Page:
31 Days of Stories 2009, Day 10: “Ninety-three Million Miles Away” by Barbara Gowdy

August 10, 2009 by · Leave a Comment 

From We So Seldom Look on Love.

9781883642006In Canadian literature there are those writers who focus on the quotidian and the ordinary: Carol Shields springs immediately to mind, as do Bonnie Burnard, Alice Munro, and Elizabeth Hay. Mary Swan and Margaret Atwood both employ Gothic elements in their writing, pushing the envelope in various directions. But Barbara Gowdy is a rarity in CanLit: not just a practitioner of Southern Ontario Gothic, but a writer who lives on the extremes of experience and subject matter. Gowdy’s fiction is populated by grotesques and eccentrics, and the stories in her collection, We So Seldom Look on Love, resemble a carnival of circus freaks: a two-headed man; a female necrophile; and an exhibitionist who persistently masturbates for a stranger who watches her from the window of an apartment opposite hers.

The last of these, Ali, the protagonist of “Ninety-three Million Miles Away,” is an empty vessel looking to be filled up. Her only problem is that she doesn’t know what will fill her. Ali doesn’t worry about money; her husband, Claude, is a cosmetic surgeon who provides her with a generous allowance. Yet, “aside from trying on clothes in expensive stores,” Ali is at a loss to settle on anything that might potentially fulfill the void she feels in her core, or, to invoke a more explicitly religious term, her soul. As Philip Marchand has written of Gowdy’s characters:

[Their] prayers are never answered except in darkly ironic ways, [and they] behave as if they are, in fact, damned. Something in the desperate way they cling to their distractions, whether knitting or woodwork or compulsive sex, is suggestive of people who know that they are missing the answer to an overwhelmingly important question in their lives.

Ali attempts to find her answer first in music, then in learning: “she began a regimen of reading and studying, five days a week, five to six hours a day. She read novels, plays, biographies, essays, magazine articles, almanacs, the New Testament, The Concise Oxford Dictionary, The Harper Anthology of Poetry.” None of this works to fill the chasm she feels inside her, and she decides to take up art, specifically self-portraiture. Responding to the signs she sees in a dream, she paints in the nude, and eventually notices a man observing her from the window of the apartment across from her. She begins to perform for this man, engaging more and more what she sees as her exhibitionist nature.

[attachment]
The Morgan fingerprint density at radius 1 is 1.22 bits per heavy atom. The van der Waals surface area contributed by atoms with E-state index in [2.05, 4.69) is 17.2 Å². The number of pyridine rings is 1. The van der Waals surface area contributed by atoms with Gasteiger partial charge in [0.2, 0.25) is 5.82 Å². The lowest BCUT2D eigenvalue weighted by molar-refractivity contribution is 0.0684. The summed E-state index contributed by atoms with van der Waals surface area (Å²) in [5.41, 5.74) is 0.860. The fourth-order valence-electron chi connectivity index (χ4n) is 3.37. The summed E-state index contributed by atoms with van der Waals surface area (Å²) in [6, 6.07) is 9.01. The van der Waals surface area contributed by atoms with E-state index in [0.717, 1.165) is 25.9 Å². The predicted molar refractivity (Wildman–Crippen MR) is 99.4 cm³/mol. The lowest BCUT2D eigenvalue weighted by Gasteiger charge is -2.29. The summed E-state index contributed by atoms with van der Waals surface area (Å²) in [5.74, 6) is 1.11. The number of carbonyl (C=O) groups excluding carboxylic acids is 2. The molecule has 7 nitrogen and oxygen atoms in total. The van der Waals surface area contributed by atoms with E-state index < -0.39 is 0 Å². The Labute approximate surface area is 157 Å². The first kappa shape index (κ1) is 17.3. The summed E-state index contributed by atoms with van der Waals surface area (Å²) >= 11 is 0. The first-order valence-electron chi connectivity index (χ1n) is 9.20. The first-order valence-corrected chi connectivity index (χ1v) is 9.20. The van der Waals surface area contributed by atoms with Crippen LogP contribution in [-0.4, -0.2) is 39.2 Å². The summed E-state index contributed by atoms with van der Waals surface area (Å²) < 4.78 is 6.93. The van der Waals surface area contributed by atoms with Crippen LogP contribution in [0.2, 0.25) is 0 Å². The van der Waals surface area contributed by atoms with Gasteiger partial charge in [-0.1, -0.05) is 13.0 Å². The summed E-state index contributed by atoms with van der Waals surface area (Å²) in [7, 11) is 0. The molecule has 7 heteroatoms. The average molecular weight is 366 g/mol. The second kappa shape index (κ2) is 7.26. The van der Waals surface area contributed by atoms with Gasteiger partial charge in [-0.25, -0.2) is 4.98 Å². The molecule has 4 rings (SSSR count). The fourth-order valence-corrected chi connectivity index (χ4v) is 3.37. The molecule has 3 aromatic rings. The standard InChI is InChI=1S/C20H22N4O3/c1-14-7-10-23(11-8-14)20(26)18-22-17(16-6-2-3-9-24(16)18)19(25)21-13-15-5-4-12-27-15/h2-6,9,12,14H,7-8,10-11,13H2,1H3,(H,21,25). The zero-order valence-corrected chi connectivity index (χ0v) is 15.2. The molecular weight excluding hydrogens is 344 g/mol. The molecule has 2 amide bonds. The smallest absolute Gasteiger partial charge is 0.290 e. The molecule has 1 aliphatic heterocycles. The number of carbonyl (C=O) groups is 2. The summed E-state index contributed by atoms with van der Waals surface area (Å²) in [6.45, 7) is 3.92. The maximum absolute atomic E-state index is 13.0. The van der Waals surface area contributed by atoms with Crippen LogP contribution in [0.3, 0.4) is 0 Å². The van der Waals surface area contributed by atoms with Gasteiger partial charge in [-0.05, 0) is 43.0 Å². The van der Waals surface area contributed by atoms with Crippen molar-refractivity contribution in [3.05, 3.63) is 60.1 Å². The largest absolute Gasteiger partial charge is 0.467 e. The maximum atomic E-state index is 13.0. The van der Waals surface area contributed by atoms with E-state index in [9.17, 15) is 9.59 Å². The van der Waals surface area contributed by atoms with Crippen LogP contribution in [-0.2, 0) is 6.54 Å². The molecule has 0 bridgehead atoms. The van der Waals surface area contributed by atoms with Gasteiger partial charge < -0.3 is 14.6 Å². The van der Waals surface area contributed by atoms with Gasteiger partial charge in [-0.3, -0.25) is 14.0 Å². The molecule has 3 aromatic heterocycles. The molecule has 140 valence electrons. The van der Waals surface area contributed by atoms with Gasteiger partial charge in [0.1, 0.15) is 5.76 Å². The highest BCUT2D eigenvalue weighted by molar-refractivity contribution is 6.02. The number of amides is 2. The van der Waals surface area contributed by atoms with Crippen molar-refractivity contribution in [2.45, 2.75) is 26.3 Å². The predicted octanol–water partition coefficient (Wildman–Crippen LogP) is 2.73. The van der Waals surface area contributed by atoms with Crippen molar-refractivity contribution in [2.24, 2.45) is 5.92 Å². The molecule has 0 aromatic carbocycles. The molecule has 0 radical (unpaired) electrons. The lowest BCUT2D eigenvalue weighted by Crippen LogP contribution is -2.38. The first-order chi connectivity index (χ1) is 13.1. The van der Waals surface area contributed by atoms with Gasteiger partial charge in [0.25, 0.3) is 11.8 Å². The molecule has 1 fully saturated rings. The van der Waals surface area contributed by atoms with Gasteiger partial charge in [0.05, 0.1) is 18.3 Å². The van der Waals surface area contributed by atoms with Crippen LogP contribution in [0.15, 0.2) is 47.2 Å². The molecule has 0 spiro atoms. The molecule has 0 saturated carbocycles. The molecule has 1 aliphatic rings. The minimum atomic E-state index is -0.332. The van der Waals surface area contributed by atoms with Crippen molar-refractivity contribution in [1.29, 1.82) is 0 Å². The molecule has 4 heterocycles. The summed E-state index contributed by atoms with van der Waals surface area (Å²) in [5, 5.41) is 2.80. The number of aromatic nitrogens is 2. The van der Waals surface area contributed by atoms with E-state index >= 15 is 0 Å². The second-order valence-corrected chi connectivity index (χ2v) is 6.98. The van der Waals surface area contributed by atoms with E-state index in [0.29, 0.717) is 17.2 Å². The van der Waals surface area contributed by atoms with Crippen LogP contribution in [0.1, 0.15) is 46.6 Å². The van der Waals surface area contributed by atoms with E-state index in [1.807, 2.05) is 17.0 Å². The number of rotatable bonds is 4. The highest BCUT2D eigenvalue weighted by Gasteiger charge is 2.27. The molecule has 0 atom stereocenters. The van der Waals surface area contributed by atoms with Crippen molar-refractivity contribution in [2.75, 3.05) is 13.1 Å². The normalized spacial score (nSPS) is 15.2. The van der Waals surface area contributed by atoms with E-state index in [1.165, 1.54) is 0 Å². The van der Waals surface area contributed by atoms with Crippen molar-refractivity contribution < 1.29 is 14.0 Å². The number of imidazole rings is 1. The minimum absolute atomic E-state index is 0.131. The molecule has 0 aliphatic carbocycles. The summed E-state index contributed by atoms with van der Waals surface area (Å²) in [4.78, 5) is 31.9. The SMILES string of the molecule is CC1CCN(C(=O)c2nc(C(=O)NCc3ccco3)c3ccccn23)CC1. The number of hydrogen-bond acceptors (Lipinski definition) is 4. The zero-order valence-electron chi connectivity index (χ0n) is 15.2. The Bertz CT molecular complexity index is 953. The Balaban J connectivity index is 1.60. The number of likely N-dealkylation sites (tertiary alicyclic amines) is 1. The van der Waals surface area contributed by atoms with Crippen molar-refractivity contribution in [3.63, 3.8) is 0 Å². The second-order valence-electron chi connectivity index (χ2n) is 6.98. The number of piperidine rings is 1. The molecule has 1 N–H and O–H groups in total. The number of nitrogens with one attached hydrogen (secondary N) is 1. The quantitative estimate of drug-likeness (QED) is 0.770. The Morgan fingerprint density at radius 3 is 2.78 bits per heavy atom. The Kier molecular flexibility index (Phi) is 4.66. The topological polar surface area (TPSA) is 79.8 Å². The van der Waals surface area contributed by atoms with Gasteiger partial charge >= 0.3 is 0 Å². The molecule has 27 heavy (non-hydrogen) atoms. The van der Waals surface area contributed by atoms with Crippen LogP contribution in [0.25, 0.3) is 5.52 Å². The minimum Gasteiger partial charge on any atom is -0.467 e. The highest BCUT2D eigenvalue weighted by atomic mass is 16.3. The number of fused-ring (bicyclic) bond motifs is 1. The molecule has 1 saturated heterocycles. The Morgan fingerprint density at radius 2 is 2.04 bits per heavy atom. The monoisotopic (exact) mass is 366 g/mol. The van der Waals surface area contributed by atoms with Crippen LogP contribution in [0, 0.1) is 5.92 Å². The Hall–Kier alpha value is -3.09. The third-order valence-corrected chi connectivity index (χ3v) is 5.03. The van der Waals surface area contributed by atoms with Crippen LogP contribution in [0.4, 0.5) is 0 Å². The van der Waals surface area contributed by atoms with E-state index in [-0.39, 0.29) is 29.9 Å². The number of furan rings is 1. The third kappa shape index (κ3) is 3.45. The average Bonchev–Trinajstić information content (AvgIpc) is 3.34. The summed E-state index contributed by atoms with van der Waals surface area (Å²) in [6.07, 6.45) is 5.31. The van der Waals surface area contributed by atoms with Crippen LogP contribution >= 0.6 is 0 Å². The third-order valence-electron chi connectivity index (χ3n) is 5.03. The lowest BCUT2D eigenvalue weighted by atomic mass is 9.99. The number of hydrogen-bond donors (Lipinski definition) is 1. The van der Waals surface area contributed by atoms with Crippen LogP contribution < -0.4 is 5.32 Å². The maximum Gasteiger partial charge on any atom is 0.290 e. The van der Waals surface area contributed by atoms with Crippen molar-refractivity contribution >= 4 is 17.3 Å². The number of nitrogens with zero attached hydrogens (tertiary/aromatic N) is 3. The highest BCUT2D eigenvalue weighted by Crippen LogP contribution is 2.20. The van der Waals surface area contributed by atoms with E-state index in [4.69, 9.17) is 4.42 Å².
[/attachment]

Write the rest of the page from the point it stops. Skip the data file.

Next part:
The sexual acts that Ali performs under her observer’s watchful gaze are initially exciting for her, but Ali’s excitement increasingly becomes confused with her idea of self-abnegation at the stranger’s hands. She becomes “so devoted to his appreciation that her pleasure seemed like a siphoning of his, an early, childish indulgence that she would never return to.” Her episodes at the window “were completely display, wholehearted surrender to what felt like the most inaugural and genuine of all desires, which was not sex but which happened to be expressed through a sexual act.”

And, importantly, Ali is only comfortable with her performance so long as the man in the window remains anonymous to her. When she finally meets him, she is repulsed by “his shoes, his floor, his formal way of speaking, his voice, his profile.” In order to provide her with heat and light, he must remain like the sun, ninety-three million miles away.

This is not really surprising, given the ways in which Ali – significantly the wife of a cosmetic surgeon, who earns his not inconsiderable salary by providing women with the artificial veneer of beauty – obsesses over her own appearance. The voyeur’s appreciation of her nakedness stands in stark contrast to the way she sees herself, as “a pathetic little woman with pasty skin and short legs.” She paints herself with “flat eyes and crude, wild proportions,” and when her husband tells her that she is lovely, she thinks that perhaps he means “lovely when [she’s] in the next building.”

In the story’s final stages, Ali sits on the sofa with her husband watching TV, and she prays, “Let this be enough.” But, like so many lost and dissatisfied souls, she realizes that the possibility of finding succor, of grasping anything that will ever be “enough,” is most likely an illusion:

As Claude was always saying, things looked different from different angles and in different lights. What this meant to her was that everything hinged on where you happened to be standing at a given moment, or even who you imagined you were. It meant that in certain lights, desire sprang up out of nowhere.

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